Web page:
If you’re wondering what horrendous crime I’ve committed, it’s simple. I requested prayer on Facebook for a newly incarcerated prisoner.
His name is Rolf Harris.
In the wake of the monstrous abuses committed by the sick, smug Jimmy Savile, the nation was understandably appalled at the Harris revelations. Perhaps our capacity for hatred increases when someone we love dearly betrays us, so news that the jaunty painter and presenter has been exposed as a serial predator was devastating. It was with a nervous heart that I wrote this post:
This is likely to create some reaction, but I feel compelled to write. My request is simple - pray for Rolf Harris today, as he is sentenced. Before picking up that stone or firing off an angry response, let me be clear: what he has done is utterly evil and reprehensible. Not only is he a child abuser, but he has allowed his victims to suffer more by not admitting his guilt and forcing them to relive their terror in court.
Justice must and should be done. I offer not a single word of defence for these terrible crimes. Utmost in our minds must be prayers for his victims and those who perhaps have still not been heard. Our prayers are with countless others who are still in a situation of ongoing abuse, who long for liberation and justice.
But I return to the core questions. Does God love Harris? Did Jesus die for him? The answer to both is yes. And so, as he experiences utter hostility, loneliness and fear, we should pray for him that somehow he might discover Christ in the midst of this dark day.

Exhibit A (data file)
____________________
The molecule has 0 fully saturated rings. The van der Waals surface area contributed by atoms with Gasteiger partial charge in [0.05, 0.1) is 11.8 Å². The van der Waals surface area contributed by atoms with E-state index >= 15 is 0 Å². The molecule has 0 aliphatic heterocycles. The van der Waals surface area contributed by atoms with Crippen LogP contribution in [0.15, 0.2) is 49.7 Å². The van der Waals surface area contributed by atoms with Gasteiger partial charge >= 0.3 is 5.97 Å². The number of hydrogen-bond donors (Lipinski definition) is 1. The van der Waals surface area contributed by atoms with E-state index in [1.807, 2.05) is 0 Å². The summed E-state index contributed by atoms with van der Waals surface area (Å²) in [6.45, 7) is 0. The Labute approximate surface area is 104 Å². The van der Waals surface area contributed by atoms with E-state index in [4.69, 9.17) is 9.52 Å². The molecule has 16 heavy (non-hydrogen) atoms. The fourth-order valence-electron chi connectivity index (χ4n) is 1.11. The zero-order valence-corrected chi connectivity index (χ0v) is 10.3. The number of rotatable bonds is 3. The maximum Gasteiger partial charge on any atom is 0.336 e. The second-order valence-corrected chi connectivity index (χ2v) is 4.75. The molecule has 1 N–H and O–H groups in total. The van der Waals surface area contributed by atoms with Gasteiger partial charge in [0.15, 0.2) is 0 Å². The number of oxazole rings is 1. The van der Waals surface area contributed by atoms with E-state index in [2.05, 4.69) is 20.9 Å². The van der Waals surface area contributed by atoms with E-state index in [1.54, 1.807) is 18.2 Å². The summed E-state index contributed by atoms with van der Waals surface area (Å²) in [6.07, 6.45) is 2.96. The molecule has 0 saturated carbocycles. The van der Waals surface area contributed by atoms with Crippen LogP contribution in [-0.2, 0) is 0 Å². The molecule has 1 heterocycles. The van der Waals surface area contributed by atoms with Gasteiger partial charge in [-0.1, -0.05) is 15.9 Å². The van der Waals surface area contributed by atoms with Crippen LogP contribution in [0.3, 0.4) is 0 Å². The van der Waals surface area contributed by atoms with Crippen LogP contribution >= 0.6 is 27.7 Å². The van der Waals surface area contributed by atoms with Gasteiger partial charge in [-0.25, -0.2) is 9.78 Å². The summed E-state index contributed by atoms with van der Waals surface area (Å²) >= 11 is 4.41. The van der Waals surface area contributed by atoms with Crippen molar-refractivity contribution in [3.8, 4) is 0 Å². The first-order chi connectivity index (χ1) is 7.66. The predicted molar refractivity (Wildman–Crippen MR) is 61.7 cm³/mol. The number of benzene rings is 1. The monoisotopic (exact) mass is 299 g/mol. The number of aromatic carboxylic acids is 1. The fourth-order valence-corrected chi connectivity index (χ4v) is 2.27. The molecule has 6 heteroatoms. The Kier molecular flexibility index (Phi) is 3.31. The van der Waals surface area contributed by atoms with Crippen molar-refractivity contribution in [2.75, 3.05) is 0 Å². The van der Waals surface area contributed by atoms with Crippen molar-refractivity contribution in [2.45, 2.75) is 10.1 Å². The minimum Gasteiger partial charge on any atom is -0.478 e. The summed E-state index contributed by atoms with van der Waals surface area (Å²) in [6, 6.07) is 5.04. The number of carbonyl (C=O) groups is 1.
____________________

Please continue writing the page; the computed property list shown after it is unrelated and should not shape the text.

"Does God love Harris? Did Jesus die for him? The answer to both is yes" - @Jeffreylucas
I was stunned by the response. The posting hit more than 27,000 Facebook pages. There were hundreds of comments and more than 1,000 people pressed ‘like’. The post was republished by Christian radio stations and news websites. The vast majority were supportive, but I was not prepared for the angry eruption from the rankled few.
Some of the anger came from so-called trolls, who just like to pick a fight online, and others perhaps reacted out of their own bruising experiences of abuse. Some probably weren’t Christians and therefore might not have understood that
praying for someone is not about approving or excusing what they did. I was careful not to mention forgiveness.
But I repeat the call to pray for Harris, not least because his heart and mind need to change. How tragic it would be if he emerged from his cell chastened, but still captive to the dark compulsions that might lead him to offend again.
This is not just a prayer for change in him so that no more vulnerable people are exploited, but comes because the grace of God is so utterly stunning. Years ago in a sermon I described grace as outrageous. Worship leader and songwriter Godfrey Birtill was at that talk and wrote the now famous song, ‘Outrageous Grace’, which beautifully captures something of the wondrous love God has for each of us. If grace is not amazing, it’s not grace.
But grace is offensive at times, because it means that God likes people I want him to hate. Like Jonah, who stomped out of Nineveh because God was offering mercy to a hated people group infamous for skinning people alive. I’d like God to show mercy to nice people and nuke the Hitlers, Stalins and Yorkshire Rippers of the world. But the confusing, glorious truth is that Jesus made a habit of hanging out with the wrong people: like the woman caught in adultery, Zacchaeus the diminutive tax fraudster, and the thief dying on the cross next to his.
And like Rolf Harris.